“What could Liz possibly need from me? Reynolds has got enough clout and dosh to get her out of any mess she gets herself into. And now she’s got this boyfriend, some sort of troubadour.”
Angie just rolled her eyes then, like she does whenever she thinks I’m being thick on purpose. So I was left to ponder the mystery on my own.
After I finished my sandwich, I opened my briefcase and studied the profiles of some of the other companies that would be attending the trade fair. Quite a lot depended upon my securing as many deals as I could in Düsseldorf: as much as thirty to forty percent of that year’s commissions. But I couldn’t concentrate on the other manufacturers or potential clients of industrial safety equipment, on who might be challenging our latest line of stylish eye protection or interested in buying crate loads of our breathable rubber gloves. So I put my papers away and looked at the pamphlet that had been left on the table.
Like most Mancunians, I didn’t even know that Manchester Piccadilly had been built in 1842, or that it was originally called the London Road station and that it handled over 55,000 passengers a day. Or that the “highlight” of the expensive renovations, over £27 million, carried out right after I took the job and escaped with Angie to Newcastle, was “a brand new station roof over the platforms which involved replacing over 10,000 individual panes of glass.”
I looked down and saw that this improvement had indeed “transformed the platforms into a much brighter, drier and”—perhaps—“safer environment for customers.”
But for all that light, I couldn’t see my daughter anywhere.
But then it had been so long since I had last seen Liz that I actually worried that I might not even recognize her.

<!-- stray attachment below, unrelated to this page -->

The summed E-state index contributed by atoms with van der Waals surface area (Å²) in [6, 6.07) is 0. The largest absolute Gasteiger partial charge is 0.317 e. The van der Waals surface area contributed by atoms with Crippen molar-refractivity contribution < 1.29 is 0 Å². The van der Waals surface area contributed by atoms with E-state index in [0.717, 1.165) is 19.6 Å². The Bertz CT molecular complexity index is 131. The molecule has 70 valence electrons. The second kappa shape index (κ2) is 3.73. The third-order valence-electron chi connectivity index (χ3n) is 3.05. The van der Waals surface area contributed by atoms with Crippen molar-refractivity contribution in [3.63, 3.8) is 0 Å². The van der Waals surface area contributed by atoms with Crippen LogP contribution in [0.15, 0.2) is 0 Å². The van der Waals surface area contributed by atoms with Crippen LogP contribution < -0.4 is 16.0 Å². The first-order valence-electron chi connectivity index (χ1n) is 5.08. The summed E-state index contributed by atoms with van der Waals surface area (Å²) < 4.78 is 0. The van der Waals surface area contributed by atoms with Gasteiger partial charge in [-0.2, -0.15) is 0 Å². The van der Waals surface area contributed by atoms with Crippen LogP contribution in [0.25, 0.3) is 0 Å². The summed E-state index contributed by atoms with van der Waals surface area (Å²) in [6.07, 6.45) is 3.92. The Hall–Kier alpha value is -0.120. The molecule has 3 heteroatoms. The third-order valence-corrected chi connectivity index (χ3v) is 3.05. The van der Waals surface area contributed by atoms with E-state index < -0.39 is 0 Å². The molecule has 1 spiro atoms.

“You’ve got to be kidding,” said Angie.
“Well she’s nineteen now. And the things they wear—or prefer not to—today. Her hair could be any color you like, or shaved to the nub, for all I know. And what if she’s got a ring in her nose, and another one in her tongue, eh? What then?”
Angie could never have kids so she wasn’t very sympathetic to these outrages in fashion. She lavished all her affection and understanding on the dog, an inbred Cocker Spaniel named Crocker, who got bathed and combed weekly at the vet’s.
“You know I have trouble remembering faces,” I said. “My memory isn’t visual, like yours. And I can’t see as well as I used to. Seems like every year I have to increase the damn prescription on these lenses.”
“You’re just making excuses.” And then Angie laughed so loud the dog lifted his head. “You’re afraid of her, aren’t you? That’s it!” And she snapped her fingers like she always does when she thinks she’s figured it out. “You’re afraid she’s going to demand something of you that you’re not prepared to give.”
But Angie was always twisting everything into a psychological knot. She thought that if you came down with the common flu it was because your mind was telling your body that it had to stop and take a break. Angie didn’t drink black tea, like the rest of us, but preferred hers green, or even white. And whenever she felt a little ache somewhere, or just the hint of a cold coming on, she took these horse tablets made from the pressed leaves of a plant called echini-something or other that were supposed to boost her ‘defenses.’
Still, even when I thought about it, I didn’t believe that I was afraid of seeing Liz again. How could I be afraid of meeting my own daughter?
Half an hour after sitting down at the table I stood up to stretch my legs, though. And that’s when it started to annoy me that Liz hadn’t been able to tell me exactly when she would be leaving Liverpool.
“Can’t you give me some idea?”
“Well, when are you getting in?” she asked.
I consulted my ticket and said that my train arrived at 15:47 and the next one left two hours later. I told her again that I was flying out of Luton, not Heathrow, late that same evening, and that it was a charter flight and there wouldn’t be another one after that and that I had to be at the Messe Convention Center in Düsseldorf at nine a.m. the next morning.
“Then that’s when I’ll be there,” she chirped.
“The same time you get in,” she said.
“But which train?”
“We don’t have our tickets yet, Dad!”